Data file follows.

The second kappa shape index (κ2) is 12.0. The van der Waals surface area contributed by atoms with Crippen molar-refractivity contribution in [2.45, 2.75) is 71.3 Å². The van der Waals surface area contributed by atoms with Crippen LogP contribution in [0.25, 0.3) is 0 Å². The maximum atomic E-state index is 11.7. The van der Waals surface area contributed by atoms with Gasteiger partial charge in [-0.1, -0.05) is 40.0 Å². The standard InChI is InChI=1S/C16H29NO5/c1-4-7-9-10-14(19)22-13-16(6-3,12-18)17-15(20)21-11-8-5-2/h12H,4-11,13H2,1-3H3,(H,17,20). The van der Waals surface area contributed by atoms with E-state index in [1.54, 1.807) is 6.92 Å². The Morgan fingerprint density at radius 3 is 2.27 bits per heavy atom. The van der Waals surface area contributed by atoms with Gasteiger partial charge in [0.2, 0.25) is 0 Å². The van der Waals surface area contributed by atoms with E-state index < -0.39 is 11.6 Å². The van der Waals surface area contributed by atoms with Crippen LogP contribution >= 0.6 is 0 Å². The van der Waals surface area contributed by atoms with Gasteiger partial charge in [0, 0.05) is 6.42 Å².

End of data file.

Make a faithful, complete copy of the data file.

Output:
The second kappa shape index (κ2) is 12.0. The van der Waals surface area contributed by atoms with Crippen molar-refractivity contribution in [2.45, 2.75) is 71.3 Å². The van der Waals surface area contributed by atoms with Crippen LogP contribution in [0.25, 0.3) is 0 Å². The maximum atomic E-state index is 11.7. The van der Waals surface area contributed by atoms with Gasteiger partial charge in [-0.1, -0.05) is 40.0 Å². The standard InChI is InChI=1S/C16H29NO5/c1-4-7-9-10-14(19)22-13-16(6-3,12-18)17-15(20)21-11-8-5-2/h12H,4-11,13H2,1-3H3,(H,17,20). The van der Waals surface area contributed by atoms with E-state index in [1.54, 1.807) is 6.92 Å². The Morgan fingerprint density at radius 3 is 2.27 bits per heavy atom. The van der Waals surface area contributed by atoms with Gasteiger partial charge in [0.2, 0.25) is 0 Å². The van der Waals surface area contributed by atoms with E-state index < -0.39 is 11.6 Å². The van der Waals surface area contributed by atoms with Crippen LogP contribution >= 0.6 is 0 Å². The van der Waals surface area contributed by atoms with Gasteiger partial charge in [0, 0.05) is 6.42 Å².